3 real estate development strategies to consider in 2024
Real estate is a localized asset. It’s driven by things like taxes, the local business climate, demographics, education levels, nearby amenities, the cost of living, etc.
But despite its value being determined by local forces, you must also consider the macroeconomic landscape when making real estate decisions. So, while I may live in Raleigh, the strategies I highlight today, I believe will work in markets across the U.S. due to the prevailing market conditions that we’re all dealing with.
You just have to be strategic about where you target the opportunities for each specific strategy in your market.
1. Infill development
Affordable housing is a hot button topic right now. There’s a lot of brainpower being spent on coming up with creative solutions to solve the housing crisis.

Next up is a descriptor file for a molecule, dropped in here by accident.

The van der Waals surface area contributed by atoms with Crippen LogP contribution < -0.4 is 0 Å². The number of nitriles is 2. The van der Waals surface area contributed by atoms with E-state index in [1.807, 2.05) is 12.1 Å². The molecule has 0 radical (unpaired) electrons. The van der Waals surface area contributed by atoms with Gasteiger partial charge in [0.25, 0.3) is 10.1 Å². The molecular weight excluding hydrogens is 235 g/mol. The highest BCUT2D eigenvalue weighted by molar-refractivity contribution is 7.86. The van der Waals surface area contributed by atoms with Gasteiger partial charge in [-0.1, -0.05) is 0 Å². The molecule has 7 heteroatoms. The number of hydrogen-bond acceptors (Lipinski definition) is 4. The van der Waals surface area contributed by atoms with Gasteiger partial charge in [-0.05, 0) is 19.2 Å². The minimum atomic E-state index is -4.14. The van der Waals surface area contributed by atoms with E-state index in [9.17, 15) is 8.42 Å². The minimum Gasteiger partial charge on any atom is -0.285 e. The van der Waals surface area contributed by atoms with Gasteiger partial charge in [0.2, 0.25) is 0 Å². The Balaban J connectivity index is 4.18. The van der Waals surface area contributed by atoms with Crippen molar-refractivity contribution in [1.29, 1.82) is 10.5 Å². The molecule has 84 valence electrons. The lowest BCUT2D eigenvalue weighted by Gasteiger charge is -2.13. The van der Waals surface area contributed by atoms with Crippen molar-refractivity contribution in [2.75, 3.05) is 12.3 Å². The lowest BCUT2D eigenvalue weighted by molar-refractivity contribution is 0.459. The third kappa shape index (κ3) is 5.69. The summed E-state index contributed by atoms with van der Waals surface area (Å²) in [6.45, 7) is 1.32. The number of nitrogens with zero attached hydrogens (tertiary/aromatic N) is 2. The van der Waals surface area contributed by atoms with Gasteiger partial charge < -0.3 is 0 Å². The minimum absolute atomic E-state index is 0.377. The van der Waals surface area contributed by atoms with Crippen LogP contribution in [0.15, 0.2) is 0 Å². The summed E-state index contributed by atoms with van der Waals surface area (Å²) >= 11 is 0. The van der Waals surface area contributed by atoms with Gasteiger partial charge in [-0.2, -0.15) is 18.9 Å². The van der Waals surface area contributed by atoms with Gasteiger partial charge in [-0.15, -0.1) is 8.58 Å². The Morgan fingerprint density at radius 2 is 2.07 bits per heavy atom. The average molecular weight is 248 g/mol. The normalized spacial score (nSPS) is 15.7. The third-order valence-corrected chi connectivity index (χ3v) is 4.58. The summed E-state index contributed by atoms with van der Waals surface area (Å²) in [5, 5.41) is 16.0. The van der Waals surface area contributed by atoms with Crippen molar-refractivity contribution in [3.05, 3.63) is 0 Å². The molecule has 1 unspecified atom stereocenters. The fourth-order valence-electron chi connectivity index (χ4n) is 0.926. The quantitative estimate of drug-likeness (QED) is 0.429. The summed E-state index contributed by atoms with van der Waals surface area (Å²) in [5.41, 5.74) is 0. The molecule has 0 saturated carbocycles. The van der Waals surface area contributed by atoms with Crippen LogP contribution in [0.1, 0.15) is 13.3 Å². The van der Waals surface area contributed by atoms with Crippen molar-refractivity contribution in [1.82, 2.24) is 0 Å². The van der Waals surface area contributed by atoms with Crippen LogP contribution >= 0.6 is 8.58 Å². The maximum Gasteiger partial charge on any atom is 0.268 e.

As developers and policy makers weigh different solutions, there is a fact that needs to be considered – land in urban areas is more expensive than rural property. Urban land is also less plentiful – so the natural inclination is to look at the periphery of urban areas for available land, which leads to more sprawl as the natural progression of development.
But suburban sprawl often does little to solve housing challenges and typically doesn’t do a good job of supporting those most in needs of housing with proximity to public transportation options and employment opportunities.
Missing middle infill development offers a great alternative to traditional stick-built apartments, which are overbuilt in many markets, and suburban single-family housing.
I love this space for a couple of reasons:
- Infill projects often support development in a walkable context
- These projects avoid further outward sprawl, and you can often cater to the same population that might gravitate toward traditional multifamily product
- Infill development adds to the diversity of housing choices